What are Some of the Most Common Federal White-Collar Crimes?
White collar crimes cover a broad spectrum of nonviolent illegal activity motivated by financial gain. They are called “white collar” crimes because the alleged offenders are typically educated people who are employed at higher-level positions in business or government. With today’s technology, many such crimes are committed using computers, coding and related means to gain access to confidential financial information.
White collar offenses are often prosecuted under federal law. The FBI may work in conjunction with New Jersey law enforcement and other federal agencies like the IRS, SEC or the Postal Inspection Service to conduct an extensive investigation before an arrest is made. Some of the most common federal white collar crimes are as follows:
- Corporate crimes — Among the types of corporate crimes prosecuted are deceptive accounting schemes, fraudulent stock trades, insider trading, kickbacks, tax evasion, self-dealing and obstruction of justice.
- Health care fraud — The federal Medicare and Medicaid programs lose hundreds of millions of dollars a year due to fraud committed by health care providers. Common illegal acts include billing for services a patient never received, ordering unnecessary tests, billing for unnecessary services and taking kickbacks.
- Money laundering — This crime consists of concealing the source of illegally obtained money by transferring it through legitimate banks or other businesses, so that it looks like the money came from a legitimate source. Authorities often try to tie money laundering to other serious crimes, such as human trafficking, public corruption or supporting terrorism.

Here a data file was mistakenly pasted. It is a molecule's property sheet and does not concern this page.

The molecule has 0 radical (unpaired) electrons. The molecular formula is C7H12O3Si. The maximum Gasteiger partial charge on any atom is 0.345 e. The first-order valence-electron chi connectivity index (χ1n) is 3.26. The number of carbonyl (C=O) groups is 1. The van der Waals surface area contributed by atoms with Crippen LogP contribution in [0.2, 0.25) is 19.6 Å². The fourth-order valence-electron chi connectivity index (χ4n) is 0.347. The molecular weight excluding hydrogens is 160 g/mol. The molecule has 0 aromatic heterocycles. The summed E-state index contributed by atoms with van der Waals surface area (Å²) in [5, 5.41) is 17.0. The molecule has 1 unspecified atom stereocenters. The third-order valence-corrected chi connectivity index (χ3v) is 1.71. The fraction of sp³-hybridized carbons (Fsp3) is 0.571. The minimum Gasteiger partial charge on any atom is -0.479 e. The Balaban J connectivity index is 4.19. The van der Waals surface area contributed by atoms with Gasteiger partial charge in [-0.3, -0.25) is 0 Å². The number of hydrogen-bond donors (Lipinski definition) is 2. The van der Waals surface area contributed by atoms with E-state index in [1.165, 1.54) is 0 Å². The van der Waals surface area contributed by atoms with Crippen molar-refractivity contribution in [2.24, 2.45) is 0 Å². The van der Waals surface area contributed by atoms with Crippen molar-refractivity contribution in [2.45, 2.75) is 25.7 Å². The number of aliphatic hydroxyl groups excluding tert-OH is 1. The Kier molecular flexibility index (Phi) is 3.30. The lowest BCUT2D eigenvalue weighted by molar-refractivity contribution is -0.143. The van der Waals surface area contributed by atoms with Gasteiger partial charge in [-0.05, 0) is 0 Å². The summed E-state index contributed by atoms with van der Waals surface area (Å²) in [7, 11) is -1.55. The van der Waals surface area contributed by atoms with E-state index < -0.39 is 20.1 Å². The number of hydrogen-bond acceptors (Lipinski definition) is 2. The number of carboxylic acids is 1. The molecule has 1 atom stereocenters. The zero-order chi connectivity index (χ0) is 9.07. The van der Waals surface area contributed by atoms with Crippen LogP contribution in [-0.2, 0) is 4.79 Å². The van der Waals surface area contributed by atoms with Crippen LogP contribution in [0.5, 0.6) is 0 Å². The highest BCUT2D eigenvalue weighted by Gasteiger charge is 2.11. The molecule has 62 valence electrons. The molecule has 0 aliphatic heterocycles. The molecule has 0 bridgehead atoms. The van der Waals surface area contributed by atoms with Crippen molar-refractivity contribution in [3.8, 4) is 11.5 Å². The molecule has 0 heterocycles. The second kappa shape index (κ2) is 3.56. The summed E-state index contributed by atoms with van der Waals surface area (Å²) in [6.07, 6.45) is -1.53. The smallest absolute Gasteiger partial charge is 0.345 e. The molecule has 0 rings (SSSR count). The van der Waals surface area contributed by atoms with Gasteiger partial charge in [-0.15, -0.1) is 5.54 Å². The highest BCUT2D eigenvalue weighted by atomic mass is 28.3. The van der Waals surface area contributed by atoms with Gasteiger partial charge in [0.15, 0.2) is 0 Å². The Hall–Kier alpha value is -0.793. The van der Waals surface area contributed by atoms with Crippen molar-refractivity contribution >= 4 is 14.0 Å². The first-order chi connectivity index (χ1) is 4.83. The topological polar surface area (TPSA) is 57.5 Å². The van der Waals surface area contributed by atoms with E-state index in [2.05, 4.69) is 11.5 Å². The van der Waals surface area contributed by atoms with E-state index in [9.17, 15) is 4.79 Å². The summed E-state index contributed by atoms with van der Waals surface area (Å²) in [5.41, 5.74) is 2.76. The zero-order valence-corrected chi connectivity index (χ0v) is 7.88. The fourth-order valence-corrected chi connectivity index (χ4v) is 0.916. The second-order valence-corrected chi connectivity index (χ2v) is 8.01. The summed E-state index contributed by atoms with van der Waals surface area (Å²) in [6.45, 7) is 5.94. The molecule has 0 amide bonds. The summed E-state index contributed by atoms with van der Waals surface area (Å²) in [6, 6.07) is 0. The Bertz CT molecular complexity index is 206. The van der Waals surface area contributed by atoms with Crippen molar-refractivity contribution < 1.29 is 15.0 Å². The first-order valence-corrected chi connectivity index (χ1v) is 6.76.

- Identity theft — This is stealing someone else’s personal information and using it for financial gain, such as opening credit card accounts in someone else’s name or selling personal information illegally.
- Embezzlement — This is the taking of money from someone else when you occupy a position of trust. For example, an account manager skims funds from the company or an investment fund manager uses client funds for his or her own gain.
- Other types of fraud — Federal authorities have jurisdiction over prosecutions for mortgage fraud, securities fraud, bank fraud, wire fraud and mail fraud.
White collar crimes can carry heavy penalties, including mandatory restitution of money to victims. If you believe that you are under federal investigation for these or any other crimes, an experienced white collar criminal defense lawyer can represent you as the investigation unfolds and defend you if and when you are charged.
At the Law Offices of David Jay Glassman, our founding attorney has more than 40 years of criminal law experience. Our firm regularly handles federal white collar crimes and is adept at building strategic defenses. We are not intimidated by the FBI or federal prosecutors. Call 866-221-1270 or contact us online for a confidential consultation. We have offices in Marlton, New Brunswick, Newark and Hackensack for your convenience.